Filed under Perennials and Grasses

Gardener Benefits of Staying Home

Staying home allows us the opportunity to enjoy the fruits of yardwork. It’s a pleasant morning to enjoy nature here at Plant Exchange blog and a second cup of coffee on the deck. The feel and result of the prairie breeze is a feature that second nature in this region. Grasses move in harmony with … Continue reading

Wildflower Garden Thoughts

Lots to consider when growing wildflower seeds so that the plants are suitable for your setting. After thinking about seed mixtures of the region or USDA Zone, what are some other options? Monarch City U.S.A. sign marks a Yankton butterfly plot on a walking trail east of the community gardens and dog park in the … Continue reading

June Garden Party

For a late June garden party, we’d be sure to invite some of these easy-to-grow annuals and perennials of this region. Planters overflowing with Supertunias draw our party guests with color to the front entrance. Annabelle hydrangeas radiate excitement after rain overnight. The Catalpa tree in bloom is abuzz with pollinators. Fragrant lanky milkweed stand … Continue reading

Garden Blogger’s Bloom Day June 15th

Welcome to spring fast approaching summer at our USDA Zone 4-5a Northern Plains location. Perennials are now about on season schedule after an unsettled, somewhat cool spring. We depend on the skills of our local nursery for early annuals such as petunias to add color while perennials wake up. Breeze and often wind is a … Continue reading

Peonies of Spring

Peony flowers are eye-catching in bloom in the yard and as cut flowers. The perennial is long-lived in this region if given adequate growing conditions and requires minimal care. Some pay respects to relatives that have passed with a visit to the cemetery about this time of year. Growing on a gentle slope by a … Continue reading

Columbines and Spring

Columbine flower is an example of spring beauty in its delicate flower detail. Yet the hardy columbine genus Aquila is Latin for “eagle” and was so named for the spurs behind the petals that may bear a resemblance to eagle’s claws. Seventy species of columbine give lots of choices for color and form. Columbine blooms … Continue reading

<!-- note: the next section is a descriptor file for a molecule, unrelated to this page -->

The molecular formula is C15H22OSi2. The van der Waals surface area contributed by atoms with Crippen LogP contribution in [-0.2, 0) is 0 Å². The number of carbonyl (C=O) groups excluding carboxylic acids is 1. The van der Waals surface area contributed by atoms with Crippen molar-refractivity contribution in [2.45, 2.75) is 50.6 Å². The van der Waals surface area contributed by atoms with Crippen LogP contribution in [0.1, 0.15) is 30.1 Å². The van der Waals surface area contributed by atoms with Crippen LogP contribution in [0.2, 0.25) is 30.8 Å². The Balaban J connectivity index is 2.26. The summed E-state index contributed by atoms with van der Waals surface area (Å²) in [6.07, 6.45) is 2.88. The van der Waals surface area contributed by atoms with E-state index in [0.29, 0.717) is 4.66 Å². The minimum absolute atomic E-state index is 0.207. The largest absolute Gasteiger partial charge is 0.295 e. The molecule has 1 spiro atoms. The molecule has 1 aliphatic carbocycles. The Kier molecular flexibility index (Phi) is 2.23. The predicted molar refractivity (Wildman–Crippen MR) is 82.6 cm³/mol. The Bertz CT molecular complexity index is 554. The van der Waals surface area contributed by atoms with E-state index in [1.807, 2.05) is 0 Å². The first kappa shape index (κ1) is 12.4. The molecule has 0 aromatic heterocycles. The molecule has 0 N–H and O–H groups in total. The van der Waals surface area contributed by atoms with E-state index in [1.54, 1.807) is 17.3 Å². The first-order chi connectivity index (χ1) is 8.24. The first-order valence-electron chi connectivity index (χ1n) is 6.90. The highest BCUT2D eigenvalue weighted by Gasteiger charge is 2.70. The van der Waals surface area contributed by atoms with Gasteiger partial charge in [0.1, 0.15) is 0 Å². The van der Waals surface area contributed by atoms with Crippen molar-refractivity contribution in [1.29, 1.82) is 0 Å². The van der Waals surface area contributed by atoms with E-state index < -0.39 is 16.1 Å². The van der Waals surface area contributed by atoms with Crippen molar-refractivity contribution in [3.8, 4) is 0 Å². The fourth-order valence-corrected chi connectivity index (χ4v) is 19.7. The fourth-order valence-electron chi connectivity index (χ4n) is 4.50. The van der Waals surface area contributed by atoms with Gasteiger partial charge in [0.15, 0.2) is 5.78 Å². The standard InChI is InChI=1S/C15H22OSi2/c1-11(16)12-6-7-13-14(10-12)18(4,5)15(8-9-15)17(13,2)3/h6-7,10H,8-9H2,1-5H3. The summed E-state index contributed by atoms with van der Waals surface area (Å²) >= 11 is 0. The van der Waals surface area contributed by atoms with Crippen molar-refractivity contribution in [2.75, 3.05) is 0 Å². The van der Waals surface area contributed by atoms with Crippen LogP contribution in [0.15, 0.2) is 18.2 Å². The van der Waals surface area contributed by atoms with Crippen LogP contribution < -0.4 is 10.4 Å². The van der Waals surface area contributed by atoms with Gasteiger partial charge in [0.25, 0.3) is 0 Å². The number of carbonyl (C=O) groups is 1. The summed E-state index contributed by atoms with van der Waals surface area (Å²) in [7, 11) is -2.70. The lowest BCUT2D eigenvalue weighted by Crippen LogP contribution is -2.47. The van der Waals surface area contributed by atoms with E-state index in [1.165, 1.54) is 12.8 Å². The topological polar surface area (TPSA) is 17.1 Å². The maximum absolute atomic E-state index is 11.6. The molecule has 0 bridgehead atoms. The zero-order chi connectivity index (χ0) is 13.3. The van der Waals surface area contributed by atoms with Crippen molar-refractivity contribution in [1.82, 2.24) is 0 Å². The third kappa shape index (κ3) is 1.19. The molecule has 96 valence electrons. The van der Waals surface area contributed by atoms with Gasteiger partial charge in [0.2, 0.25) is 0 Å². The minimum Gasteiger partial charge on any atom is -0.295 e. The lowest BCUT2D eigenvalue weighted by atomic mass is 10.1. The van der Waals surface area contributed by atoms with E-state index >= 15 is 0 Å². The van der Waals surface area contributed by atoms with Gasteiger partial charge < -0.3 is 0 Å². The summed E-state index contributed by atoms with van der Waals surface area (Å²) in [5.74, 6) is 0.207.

Garden Bloggers Bloom Day May 15th

Spring is here! Leaves and flowers emerge at Plant Exchange Blog. We’re USDA Zone 4-5a in this region, probably the last frost is past, and temperatures are warming. Trees and perennials seem to think so. The Japanese maple tree now has leaves, and miniature blooms are gone. Japanese maple is edge-of-zone for this region, and … Continue reading

Dancing with Daffodils

Here at Plant Exchange Blog, the snow is mostly gone today, frosty days and nights appear to be declining, and daffodils are in bloom. As with Wordsworth, our hearts also dance with the yellow daffodils! Daffodils are members of the amaryllis family that are native in southern Europe. The bulbs were planted in ancient Greece … Continue reading

Earth Awakens

First signs of spring are the most memorable. It makes winter yard clean up almost fun! Finding a perennial that emerges to grow again fills me with hope. In this world, being among the first is a kind of vulnerability that many plants avoid. After all, here at Plant Exchange Blog, we will probably reach … Continue reading

Beginning Good-Bye to Winter

Good-byes to winter begin. Yesterday the force of extreme prairie breezes lifted stocking caps and waves pushed blocks of ice onto shore at Lewis & Clark Lake on the Missouri River. It’s 40 degrees F. and much calmer today. We go for a walk at Lewis & Clark Recreation Area, USDA 4-5a. Much too soon … Continue reading